No player was ever better at his craft than Mo
Rivera's work as a closer unmatched by anyone at any other position
NEW YORK -- Unless the Yankees defy the odds and the Gods, the unparalleled career of Mariano Rivera has one week remaining; so it's about time somebody put him in his place. He is the king of the hill, top of the list and A No. 1, not necessarily in that order. The signature Sinatra song that has followed each of Rivera's 488 games finished in the Bronx provides those rankings. And who are we to dispute Ol' Blue Eyes?
Mine is merely one of ninety-twelve thousand assessments that have Sandman ranked higher than Eck, Sutter, Goose, Quiz, Izzy, Rollie, Rags, Billy Wags, Johnny Franco, Teke, Turk, the Terminator, the Exterminator, Dick Radatz, Joe Table, that fabled hot dog chucker at Shea, Ed Glynn, Earl's favorite Stan "The Man" Unusual and all the other guys who have been put in charge of happy endings.
Some parts of what follows can be argued, but there can be no closing arguments. No. 42 is No. 1. Even if his regular-season saves total didn't exceed the combined career totals of Joe Nathan (338), who ranks second among active pitchers, and Gossage (310), Rivera would qualify as the best based on his stunning postseason resumé.
At this point though, with Mo in the ninth inning of his career, there is more area to consider, more to measure and more to say about his incomparable career. Try on this premise: Mariano Rivera has performed more effectively in his role -- specialized and limited as it has been -- than any other baseball player has performed in any role. He's been more effective as a closer than Ozzie Smith was as a shortstop, than Rickey Henderson was as a basestealer, that Greg Maddux was as a starting pitcher or Henry Aaron was as a run producer.
It does sound a bit over the top, and the apples-and-oranges argument can be applied. How can scoreless innings pitched in relief be measured against the offensive grandeur of the Babe or the Wizardry of Ozzie or Cobb's .367? But measured in terms of reliability, Rivera is unlike anyone who has played the game. Whether Joe Torre or Joe Girardi summoned him from the Yankees' bullpen, the manager routinely anticipated success. "Wait and see" hasn't happened often in the Yankees' world since 1997. Neither Joe foresaw doom or gloom or even a modicum of resistance after they'd summoned Rivera.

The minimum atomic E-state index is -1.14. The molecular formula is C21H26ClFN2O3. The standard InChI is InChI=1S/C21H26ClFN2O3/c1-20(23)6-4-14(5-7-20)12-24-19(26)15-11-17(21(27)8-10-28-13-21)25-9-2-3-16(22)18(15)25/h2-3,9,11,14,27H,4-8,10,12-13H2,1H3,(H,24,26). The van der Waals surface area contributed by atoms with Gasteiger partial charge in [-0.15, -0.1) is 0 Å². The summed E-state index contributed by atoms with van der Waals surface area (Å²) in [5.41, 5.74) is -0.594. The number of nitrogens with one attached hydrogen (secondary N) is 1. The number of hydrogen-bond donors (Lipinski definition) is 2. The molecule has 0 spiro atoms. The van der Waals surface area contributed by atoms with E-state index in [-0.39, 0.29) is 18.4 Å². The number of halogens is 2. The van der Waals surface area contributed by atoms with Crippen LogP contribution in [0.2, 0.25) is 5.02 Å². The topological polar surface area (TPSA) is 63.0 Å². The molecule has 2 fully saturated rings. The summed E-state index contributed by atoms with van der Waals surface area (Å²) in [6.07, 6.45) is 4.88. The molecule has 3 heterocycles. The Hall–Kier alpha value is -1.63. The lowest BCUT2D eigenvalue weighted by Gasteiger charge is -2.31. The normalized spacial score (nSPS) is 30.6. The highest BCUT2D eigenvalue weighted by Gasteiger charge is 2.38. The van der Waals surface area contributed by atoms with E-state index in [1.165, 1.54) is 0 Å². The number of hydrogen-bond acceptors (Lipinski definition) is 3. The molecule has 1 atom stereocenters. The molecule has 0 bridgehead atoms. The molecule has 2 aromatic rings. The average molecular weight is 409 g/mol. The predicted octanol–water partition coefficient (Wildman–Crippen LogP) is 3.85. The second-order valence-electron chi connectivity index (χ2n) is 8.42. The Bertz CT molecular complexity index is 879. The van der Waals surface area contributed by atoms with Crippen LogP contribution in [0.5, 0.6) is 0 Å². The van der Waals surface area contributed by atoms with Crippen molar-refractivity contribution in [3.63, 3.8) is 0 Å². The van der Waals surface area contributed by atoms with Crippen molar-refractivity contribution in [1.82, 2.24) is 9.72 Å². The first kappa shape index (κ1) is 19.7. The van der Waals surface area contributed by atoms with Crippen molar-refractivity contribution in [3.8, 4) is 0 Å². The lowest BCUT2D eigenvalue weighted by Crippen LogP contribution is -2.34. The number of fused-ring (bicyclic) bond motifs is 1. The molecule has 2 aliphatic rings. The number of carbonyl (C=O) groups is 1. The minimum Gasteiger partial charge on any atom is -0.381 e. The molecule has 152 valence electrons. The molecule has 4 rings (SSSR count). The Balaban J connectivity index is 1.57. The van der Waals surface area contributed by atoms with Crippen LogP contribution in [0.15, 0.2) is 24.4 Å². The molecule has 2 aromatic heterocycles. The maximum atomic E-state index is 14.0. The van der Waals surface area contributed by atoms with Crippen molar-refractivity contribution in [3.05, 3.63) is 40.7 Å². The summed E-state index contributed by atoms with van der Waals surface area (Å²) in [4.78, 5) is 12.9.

"It never should have reached the point it has," Joe Torre said years ago, "because what he does shouldn't be taken for granted. But when he doesn't get the job done, you feel justified in being surprised."
What Torre, and then Girardi, routinely have anticipated when they've brought the world's nastiest cutter to the mound has been some level of dominance -- a broken bat or two, a strikeout here or there, a zero, a save and, most of all, a victory.
Of what other player has that sort of expectation existed? Dennis Eckersley was essentially automatic, but not for the extended period Rivera has been. Teddy Ballgame batted .406 -- and made a lot of outs -- in 1941. With Babe Ruth, the chance of a strikeout was far greater than the chance for a home run. What might Ozzie, Brooksie, Mazeroski or Andruw Jones have done with a glove that would have repeatedly secured success?
That Rivera was looming often was more than enough to prompt an opposing manager to adjust his thinking. You better score in the seventh or eighth because, with Rivera available, scoring in the ninth was out of the question.
Torre recalled an incident when he was managing in an All-Star Game in Atlanta in 2000. Darin Erstad of the Angels, hoping to avoid being removed for a pinch-hitter in the ninth inning of a one-run game with his team leading, asked Torre "Who's pitching the ninth?"
Torre said: "Mariano Rivera."
Said Erstad: "Then we have enough runs."
A greater compliment came from Girardi on Sunday morning before the rousing salute to Rivera at The Stadium. "He's mastered his craft as well as anyone I've ever seen," is how the manager put it. And it can't be put any better. Girardi's point was absolute, his words left no room for debate. Just as well, there is no need for debate.
Of course, it's understood that the closer role, particularly as it has been redefined since the days when Rollie Fingers and Sparky Lyle regularly pitched in the seventh and eighth innings, comes with an enhanced chance for success. In most cases, a lead is in place before a closer is summoned. His challenge most often is to achieve three outs before the opponent can tie the score -- or worse. Merely three outs, but they routinely are the most challenging three outs of the game.
Rivera has been up to the challenge more than anyone. Baseball is said to be a game based on failure. It is -- for the guys swinging the bats. For Rivera, it's a game based on others' failures.
Rivera's standing in the game has been established for years. We know where he stands, but among what others does Rivera stand? Personal preferences follow: an all-time team that would have had scant need of a closer.
Catcher: Johnny Bench
First base: Lou Gehrig
Second base: Rogers Hornsby
Third base: Mike Schmidt (with a nod to Eddie Mathews)
Shortstop: Honus Wagner (with a nod to Ozzie Smith)
Left field: Joe DiMaggio
Center field: Willie Mays
Right field: Babe Ruth (with a nod to Henry Aaron)
Designated hitter: Ted Williams
Bench: Ty Cobb, Mickey Mantle, Rickey Henderson, Stan Musial, Roberto Clemente
Starters: Walter Johnson, Warren Spahn, Sandy Koufax, Bob Gibson, Tom Seaver, Lefty Grove, Randy Johnson, Greg Maddux, Bob Feller, Christy Mathewson, Carl Hubbell
Reliever: Mariano Rivera
Marty Noble is a reporter for MLB.com. This story was not subject to the approval of Major League Baseball or its clubs.